Much Ado About Speakers on Campus?

Editor’s Note: This article previously appeared in a different format as part of The Atlantic’s Notes section, retired in 2021.

Continuing our series of comments from the University of Chicago community regarding Dean John Ellison’s letter, many alumni have expressed that the letter seemed more geared towards the problem regarding speakers on campus than safe spaces. (My colleague Conor Friedersdorf wrote yesterday about this topic at Syracuse University.)

From current student Adam Thorp, who is a news editor at the University of Chicago’s student paper The Maroon:

As a reporter and editor I follow campus activism fairly closely. I think it is true that there are a lot of people at this school with intellectual commitments on issues like trigger warnings and safe spaces, and when the issue comes up people are willing to argue vehemently about this from either side. But as a matter of practical activism, I haven’t seen concerted calls for mandatory trigger warnings, school-supported safe spaces or disinvitation of speakers. This might be because these things are clearly a non-starter with the administration; it might also be that the student body is less enthusiastic about these ideas than students at other institutions. Eric Holmberg, the incoming student body president who I’d generally characterize as activist-friendly and left-leaning, told the Maroon in the aftermath of the letter that he did not support disinvitation.

There have, however, been high-volume debates about freedom of speech on campus.

In one week last winter, two speakers showed up on campus to protests intense enough that they were forced to end their talks (one was a pro-Israel Palestinian activist; the other was the incumbent Cook County State’s Attorney). To be clear, no one, to my knowledge, tried to cancel their invitations. David Axelrod’s Institute of Politics hosted the State’s Attorney, and he responded with a letter calling for respect for freedom of speech; some students responded vehemently (“How dare you move your pen to call my friends loud and profane because they do not have the same white mouth as you?”) and argued that protest was itself an expression of freedom of speech.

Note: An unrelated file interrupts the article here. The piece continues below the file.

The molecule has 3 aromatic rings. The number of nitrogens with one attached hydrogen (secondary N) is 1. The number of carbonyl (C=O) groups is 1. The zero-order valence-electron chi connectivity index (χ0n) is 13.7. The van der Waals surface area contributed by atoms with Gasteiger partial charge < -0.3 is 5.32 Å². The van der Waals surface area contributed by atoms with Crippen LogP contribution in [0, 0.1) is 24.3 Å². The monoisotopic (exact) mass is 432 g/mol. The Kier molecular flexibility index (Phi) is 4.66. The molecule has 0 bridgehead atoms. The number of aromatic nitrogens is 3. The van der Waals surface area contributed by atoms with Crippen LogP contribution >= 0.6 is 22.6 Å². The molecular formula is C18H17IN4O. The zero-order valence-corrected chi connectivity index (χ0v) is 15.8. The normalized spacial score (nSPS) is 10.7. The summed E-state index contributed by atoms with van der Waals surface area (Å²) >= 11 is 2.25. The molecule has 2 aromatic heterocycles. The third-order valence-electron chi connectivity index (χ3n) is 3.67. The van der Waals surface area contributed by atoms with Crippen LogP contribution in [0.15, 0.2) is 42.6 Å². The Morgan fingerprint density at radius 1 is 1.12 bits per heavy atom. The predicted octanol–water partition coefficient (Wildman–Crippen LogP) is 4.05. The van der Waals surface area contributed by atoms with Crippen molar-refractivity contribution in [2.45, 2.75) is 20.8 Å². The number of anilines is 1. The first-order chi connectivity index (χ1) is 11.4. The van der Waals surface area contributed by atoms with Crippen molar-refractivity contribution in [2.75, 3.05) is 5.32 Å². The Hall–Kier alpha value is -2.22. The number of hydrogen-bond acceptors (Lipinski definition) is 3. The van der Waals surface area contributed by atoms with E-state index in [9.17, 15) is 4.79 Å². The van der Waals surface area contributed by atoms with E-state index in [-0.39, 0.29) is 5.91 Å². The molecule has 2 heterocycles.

The issue came up again when [a second-year student] and Fifth Ward Republican committeeman, Matthew Foldi, brought a pro-free speech resolution before Student Government’s General Assembly. The resolution was brought in response to the incidents above, and failed by a narrow margin. The issue at hand was, firstly, whether protests constitute free speech even when they prevent other people from speaking and, secondly, whether they really wanted to call for students to be arrested or removed.  

Alum James Kraft also suspects that the free speech debate on the University of Chicago campus is more about persistent disruptions to the invitation of controversial speakers:

My first reaction to reading the dean’s letter was extremely positive. On reflection, I vacillated a little, but ultimately, I think I was right in the first place. Most of the reactions to the letter that I have read so far seem to reflect a lack of familiarity with the University of Chicago's approach to education, and a failure to read the letter itself closely.